You Call This Youth Radio?

February 11, 2007

I’ve been talking with members of the Youth Radio web department and production company about where this conversation belongs. Should it live alongside the youth-produced content in the Youth Radio Flows section of our website? That placement is a little weird, because the whole point of Youth Radio and other youth media groups is to showcase young people’s perspectives, not offer a platform for yet another adult writing about youth culture.

The other option would be to put Drop That Knowledge in the Teach Youth Radio section of the website. That’s where we house materials designed to encourage educators, organizers, artists, producers etc. to integrate youth-produced content into their own projects. But that placement is a little weird, too. Why should this conversation get its own special position, isolated from youth colleagues on Youth Radio Flows?

In the end, for now at least, we decided to publish Drop that Knowledge in both places.

But the whole question of where to put an adult’s thoughts about youth media on a website devoted to young people’s own thoughts about themselves and the world reveals a larger tension underlying youth media practice: where, if anywhere, do adults belong? The Spotlight blog has recently taken up the question, and we talk about it at Youth Radio all the time, especially around the never simple editorial process that kicks in when we prepare a story for national broadcast.

At Youth Radio, we practice “collegial pedagogy.” I’ve written about that in a recent article, co-authored with Vivian Chavez. Vivian and I are writing a book (coming soon with UC Press!), with a whole chapter about collegial pedagogy. And I’ll write more about it here.


Three Youth Media Questions

February 11, 2007

When young people are invited to explore topics that matter to them, be prepared for editorial challenges, ethical dilemmas, and controversy once the story airs. In some ways, that’s how you know young people are taking on deep and meaningful questions. Here are three key questions to talk about with young people in advance, in order to set some policies to govern how you’ll work.

1. How do you maintain a firewall between the editorial and business sides of youth media production? It is always a good idea to sit down as a group of adult and youth producers to discuss specific scenarios where pressure from funders or outlets or school administration or even an editor’s personal politics might encroach upon content, and together answer, “What will we do?”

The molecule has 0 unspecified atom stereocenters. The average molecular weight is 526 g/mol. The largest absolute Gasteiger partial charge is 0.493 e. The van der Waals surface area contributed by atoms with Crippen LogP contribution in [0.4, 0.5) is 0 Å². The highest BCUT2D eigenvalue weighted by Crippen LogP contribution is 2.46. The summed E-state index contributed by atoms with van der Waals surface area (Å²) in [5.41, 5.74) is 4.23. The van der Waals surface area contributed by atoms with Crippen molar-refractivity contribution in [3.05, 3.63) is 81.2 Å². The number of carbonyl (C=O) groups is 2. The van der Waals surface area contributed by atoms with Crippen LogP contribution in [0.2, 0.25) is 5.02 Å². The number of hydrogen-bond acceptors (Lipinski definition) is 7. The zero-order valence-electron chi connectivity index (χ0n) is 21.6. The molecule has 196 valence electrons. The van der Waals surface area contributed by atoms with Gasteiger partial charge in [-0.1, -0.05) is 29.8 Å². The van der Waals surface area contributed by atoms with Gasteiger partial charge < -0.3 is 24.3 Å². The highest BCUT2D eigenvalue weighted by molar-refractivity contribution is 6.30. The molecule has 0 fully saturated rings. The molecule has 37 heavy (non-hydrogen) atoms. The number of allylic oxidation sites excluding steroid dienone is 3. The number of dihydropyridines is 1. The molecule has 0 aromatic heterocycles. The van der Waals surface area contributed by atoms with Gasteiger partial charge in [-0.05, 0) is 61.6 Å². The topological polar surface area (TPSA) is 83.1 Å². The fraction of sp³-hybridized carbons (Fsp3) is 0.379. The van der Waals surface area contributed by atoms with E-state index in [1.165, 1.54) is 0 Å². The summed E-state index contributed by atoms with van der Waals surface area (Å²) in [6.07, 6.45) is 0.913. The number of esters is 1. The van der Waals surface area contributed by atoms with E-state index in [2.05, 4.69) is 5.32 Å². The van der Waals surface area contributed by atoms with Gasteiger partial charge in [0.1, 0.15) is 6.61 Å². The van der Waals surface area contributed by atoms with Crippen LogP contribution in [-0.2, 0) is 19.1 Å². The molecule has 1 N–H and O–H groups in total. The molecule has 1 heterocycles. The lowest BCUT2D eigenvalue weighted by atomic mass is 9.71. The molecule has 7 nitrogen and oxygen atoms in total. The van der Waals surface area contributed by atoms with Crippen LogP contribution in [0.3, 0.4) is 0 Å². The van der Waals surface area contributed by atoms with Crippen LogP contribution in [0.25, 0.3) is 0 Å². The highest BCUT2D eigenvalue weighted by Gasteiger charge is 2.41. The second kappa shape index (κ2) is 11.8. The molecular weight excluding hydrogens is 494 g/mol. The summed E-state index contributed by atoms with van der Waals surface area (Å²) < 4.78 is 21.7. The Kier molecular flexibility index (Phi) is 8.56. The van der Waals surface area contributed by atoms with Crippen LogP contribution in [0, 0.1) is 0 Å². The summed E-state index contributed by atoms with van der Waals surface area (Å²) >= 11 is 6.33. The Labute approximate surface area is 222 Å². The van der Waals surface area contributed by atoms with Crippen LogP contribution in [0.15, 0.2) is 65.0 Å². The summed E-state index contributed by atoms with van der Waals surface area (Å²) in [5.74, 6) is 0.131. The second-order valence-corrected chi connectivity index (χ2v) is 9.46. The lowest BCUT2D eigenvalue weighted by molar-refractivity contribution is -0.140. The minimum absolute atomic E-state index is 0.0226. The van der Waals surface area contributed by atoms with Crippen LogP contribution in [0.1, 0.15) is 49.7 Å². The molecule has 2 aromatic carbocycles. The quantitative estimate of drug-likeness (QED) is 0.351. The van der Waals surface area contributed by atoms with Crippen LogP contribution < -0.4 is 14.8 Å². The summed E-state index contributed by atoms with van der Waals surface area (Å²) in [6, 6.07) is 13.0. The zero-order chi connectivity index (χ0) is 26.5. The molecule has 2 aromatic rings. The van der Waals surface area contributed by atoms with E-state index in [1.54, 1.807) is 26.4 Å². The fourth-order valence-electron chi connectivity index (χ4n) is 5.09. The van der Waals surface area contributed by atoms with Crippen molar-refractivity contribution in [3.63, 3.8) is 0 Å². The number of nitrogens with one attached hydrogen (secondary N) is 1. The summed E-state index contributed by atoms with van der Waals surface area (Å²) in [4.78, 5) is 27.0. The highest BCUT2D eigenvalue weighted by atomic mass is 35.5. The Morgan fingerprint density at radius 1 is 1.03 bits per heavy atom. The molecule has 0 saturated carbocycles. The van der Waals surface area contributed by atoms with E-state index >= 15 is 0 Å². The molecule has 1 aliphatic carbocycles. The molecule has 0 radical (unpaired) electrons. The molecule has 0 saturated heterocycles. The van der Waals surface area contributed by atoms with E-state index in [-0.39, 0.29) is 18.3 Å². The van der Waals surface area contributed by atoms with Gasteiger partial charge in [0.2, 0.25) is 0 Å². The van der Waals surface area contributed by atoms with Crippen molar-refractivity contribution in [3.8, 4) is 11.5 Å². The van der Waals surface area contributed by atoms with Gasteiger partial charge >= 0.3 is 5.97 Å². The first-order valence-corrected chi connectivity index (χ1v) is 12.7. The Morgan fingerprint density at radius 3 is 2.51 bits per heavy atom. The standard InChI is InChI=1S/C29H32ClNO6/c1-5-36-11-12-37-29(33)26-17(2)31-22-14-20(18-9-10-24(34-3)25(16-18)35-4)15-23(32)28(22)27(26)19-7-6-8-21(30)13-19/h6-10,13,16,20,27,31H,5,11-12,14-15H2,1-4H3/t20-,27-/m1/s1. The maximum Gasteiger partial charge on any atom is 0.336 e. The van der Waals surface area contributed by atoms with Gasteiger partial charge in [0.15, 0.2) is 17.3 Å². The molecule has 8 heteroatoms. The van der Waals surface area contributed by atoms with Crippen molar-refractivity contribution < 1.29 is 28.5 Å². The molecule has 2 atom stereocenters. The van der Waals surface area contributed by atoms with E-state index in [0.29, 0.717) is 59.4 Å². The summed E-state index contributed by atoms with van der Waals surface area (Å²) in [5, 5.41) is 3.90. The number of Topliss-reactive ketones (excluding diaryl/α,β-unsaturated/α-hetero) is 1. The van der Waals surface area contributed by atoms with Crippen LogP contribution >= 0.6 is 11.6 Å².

2. Is it worthwhile to pursue stories from a youth perspective that might reflect poorly on young people, and if so, why and how? Youth Radio editors feel strongly that difficult stories are among the most important to tell. The commentary where a teenager whose father is gay grapples with his own homophobia. The story from a girl who’s not sure if she’s ready to let go of the privilege her wavy hair brings by switching to dreadlocks. The perspective from a young man who condemns the shield law protecting journalists’ anonymous sources because he says it’s been used against him to protect racist police. These kinds of stories reveal complexities in young people’s lives and invite rich discussions among youth producers, their adult collaborators, and audiences.
3. Do you offer protection for young people who might face trouble for going on record about their experiences, and if so, in what forms? Youth Radio has walked away from broadcast opportunities when an outlet insisted on using a source’s first and last name, and when we collaboratively determined that doing so would present too great a risk. Overall, adult editors do not see it is as their role to make decisions on behalf of young people about the stories they want to tell—only to facilitate tough conversations about possible intended and unintended consequences of making any given story public, and about how a young person might frame a narrative in such a way that counters conclusions listeners might otherwise draw. It would be naïve, though, to claim that anyone can fully control how audiences receive, interpret, and repurpose any author’s creative output, and that is perhaps among the most important lessons young people learn when they produce media for public release.